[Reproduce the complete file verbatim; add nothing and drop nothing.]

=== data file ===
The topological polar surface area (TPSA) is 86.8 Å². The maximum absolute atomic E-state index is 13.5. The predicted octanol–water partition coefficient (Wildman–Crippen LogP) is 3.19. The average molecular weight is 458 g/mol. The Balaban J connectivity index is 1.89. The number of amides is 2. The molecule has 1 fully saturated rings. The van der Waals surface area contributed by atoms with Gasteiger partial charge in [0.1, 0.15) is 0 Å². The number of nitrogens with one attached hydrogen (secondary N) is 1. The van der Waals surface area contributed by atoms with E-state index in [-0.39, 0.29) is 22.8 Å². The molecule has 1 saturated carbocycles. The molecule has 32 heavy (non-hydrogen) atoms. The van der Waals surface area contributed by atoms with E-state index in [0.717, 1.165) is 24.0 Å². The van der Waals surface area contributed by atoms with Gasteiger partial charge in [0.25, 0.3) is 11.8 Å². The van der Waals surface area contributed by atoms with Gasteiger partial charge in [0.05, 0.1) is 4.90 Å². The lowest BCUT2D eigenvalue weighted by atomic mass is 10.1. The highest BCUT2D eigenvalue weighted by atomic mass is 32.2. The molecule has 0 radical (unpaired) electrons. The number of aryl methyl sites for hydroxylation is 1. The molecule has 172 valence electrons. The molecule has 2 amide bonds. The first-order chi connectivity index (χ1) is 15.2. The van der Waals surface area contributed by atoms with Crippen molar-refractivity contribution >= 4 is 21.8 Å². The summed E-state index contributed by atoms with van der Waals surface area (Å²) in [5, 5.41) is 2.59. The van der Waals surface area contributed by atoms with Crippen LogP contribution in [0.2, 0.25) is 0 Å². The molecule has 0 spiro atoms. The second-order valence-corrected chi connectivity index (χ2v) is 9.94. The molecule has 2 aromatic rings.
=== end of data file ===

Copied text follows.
The topological polar surface area (TPSA) is 86.8 Å². The maximum absolute atomic E-state index is 13.5. The predicted octanol–water partition coefficient (Wildman–Crippen LogP) is 3.19. The average molecular weight is 458 g/mol. The Balaban J connectivity index is 1.89. The number of amides is 2. The molecule has 1 fully saturated rings. The van der Waals surface area contributed by atoms with Gasteiger partial charge in [0.1, 0.15) is 0 Å². The number of nitrogens with one attached hydrogen (secondary N) is 1. The van der Waals surface area contributed by atoms with E-state index in [-0.39, 0.29) is 22.8 Å². The molecule has 1 saturated carbocycles. The molecule has 32 heavy (non-hydrogen) atoms. The van der Waals surface area contributed by atoms with E-state index in [0.717, 1.165) is 24.0 Å². The van der Waals surface area contributed by atoms with Gasteiger partial charge in [0.25, 0.3) is 11.8 Å². The van der Waals surface area contributed by atoms with Gasteiger partial charge in [0.05, 0.1) is 4.90 Å². The lowest BCUT2D eigenvalue weighted by atomic mass is 10.1. The highest BCUT2D eigenvalue weighted by atomic mass is 32.2. The molecule has 0 radical (unpaired) electrons. The number of aryl methyl sites for hydroxylation is 1. The molecule has 172 valence electrons. The molecule has 2 amide bonds. The first-order chi connectivity index (χ1) is 15.2. The van der Waals surface area contributed by atoms with Crippen molar-refractivity contribution >= 4 is 21.8 Å². The summed E-state index contributed by atoms with van der Waals surface area (Å²) in [5, 5.41) is 2.59. The van der Waals surface area contributed by atoms with Crippen LogP contribution in [0.2, 0.25) is 0 Å². The molecule has 0 spiro atoms. The second-order valence-corrected chi connectivity index (χ2v) is 9.94. The molecule has 2 aromatic rings.